From 'fake news' to witch hunt
Trump also asked Attorney General Jeff Sessions to not recuse himself from the Justice Department's investigation into possible collusion. But Sessions did recuse himself for sound reasons and, for a brief spell, became a target of Trump's Twitter feed.
Then Trump began pressuring Sessions to fire acting-FBI Director Andrew McCabe, tweeting that McCabe's wife, Jill, had received $700,000 from the Clintons for her 2015 run for a Virginia state Senate seat. His implication was that McCabe couldn't possibly be objective if his wife was supported by the Clinton machine. Life teaches us that untrustworthy people or people lacking personal integrity always suspect that others are the same. The truth is, Jill McCabe received about $500,000 from a political action committee affiliated with then-Virginia Gov. Terry McAuliffe. Though true that Bill Clinton and McAuliffe are talk-everyday friends, the conclusion that McCabe is, therefore, a dishonest broker seems a long and winding road to a dead end. His wife, for what it's worth, lost.
Then, a few days ago, reports surfaced that Trump had ordered the firing of Mueller last June. When White House Counsel Don McGahn threatened to quit rather than carry out the command, the president backed off. Meanwhile, we also learned that Mueller wants to interview Trump about Flynn, Comey and the president's outreach to several top Republicans to quickly end the Senate Intelligence Committee's own investigation into possible Russian collusion in the election.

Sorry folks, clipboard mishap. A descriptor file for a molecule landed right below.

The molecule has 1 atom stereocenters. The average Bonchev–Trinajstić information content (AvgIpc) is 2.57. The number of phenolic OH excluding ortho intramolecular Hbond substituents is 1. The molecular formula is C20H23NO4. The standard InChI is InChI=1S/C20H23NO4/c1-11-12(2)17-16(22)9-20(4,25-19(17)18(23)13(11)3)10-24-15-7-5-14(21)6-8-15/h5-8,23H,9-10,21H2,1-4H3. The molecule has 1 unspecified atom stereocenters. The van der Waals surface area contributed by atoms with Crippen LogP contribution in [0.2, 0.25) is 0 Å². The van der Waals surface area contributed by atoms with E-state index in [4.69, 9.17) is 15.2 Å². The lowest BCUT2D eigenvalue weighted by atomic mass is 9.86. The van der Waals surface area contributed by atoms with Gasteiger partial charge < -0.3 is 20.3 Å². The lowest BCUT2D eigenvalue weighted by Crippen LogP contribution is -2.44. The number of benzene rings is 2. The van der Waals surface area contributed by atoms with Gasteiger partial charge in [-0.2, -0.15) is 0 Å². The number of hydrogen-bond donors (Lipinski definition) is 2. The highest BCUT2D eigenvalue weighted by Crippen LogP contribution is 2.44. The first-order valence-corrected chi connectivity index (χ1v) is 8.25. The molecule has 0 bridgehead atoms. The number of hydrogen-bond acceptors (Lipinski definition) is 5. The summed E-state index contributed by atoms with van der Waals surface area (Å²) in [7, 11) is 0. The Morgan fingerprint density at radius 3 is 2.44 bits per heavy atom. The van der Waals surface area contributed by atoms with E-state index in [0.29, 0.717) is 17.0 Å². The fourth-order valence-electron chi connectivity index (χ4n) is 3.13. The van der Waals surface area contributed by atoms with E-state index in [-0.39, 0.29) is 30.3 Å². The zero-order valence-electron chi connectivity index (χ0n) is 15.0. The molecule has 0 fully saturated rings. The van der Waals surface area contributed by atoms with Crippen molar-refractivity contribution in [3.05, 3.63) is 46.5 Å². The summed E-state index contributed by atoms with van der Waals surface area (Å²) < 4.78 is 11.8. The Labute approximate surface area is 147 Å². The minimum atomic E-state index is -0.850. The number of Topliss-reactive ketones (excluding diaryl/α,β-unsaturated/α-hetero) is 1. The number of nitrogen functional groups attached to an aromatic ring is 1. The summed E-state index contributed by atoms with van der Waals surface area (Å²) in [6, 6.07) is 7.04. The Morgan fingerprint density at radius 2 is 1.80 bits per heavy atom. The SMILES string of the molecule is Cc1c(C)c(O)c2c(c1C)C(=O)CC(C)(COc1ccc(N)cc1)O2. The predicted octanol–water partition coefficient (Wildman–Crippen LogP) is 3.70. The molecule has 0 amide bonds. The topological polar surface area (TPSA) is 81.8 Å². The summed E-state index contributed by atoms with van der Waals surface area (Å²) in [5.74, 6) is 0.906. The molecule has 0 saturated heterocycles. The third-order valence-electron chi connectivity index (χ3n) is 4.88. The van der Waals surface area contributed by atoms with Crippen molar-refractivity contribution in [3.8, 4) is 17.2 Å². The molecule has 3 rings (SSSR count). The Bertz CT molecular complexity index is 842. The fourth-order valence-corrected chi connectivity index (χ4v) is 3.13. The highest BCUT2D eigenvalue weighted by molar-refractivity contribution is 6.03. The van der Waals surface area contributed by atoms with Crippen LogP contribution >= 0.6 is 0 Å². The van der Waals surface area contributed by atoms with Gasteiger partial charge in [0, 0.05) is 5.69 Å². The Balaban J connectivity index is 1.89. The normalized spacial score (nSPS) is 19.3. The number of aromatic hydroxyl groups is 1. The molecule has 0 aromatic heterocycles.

So what is one to think? In these instances when Trump has felt threatened, he has fired or sought to fire investigative chiefs and has apparently pressured others to either end probes or, in Sessions' case, implicitly to intercede. None of this is proof that he has done anything wrong. In fact, some would say he has acted well within his powers and has the right to drain the swamps as alligators permit.
But you'd be a damned fool not to conclude that Donald Trump has something to hide.
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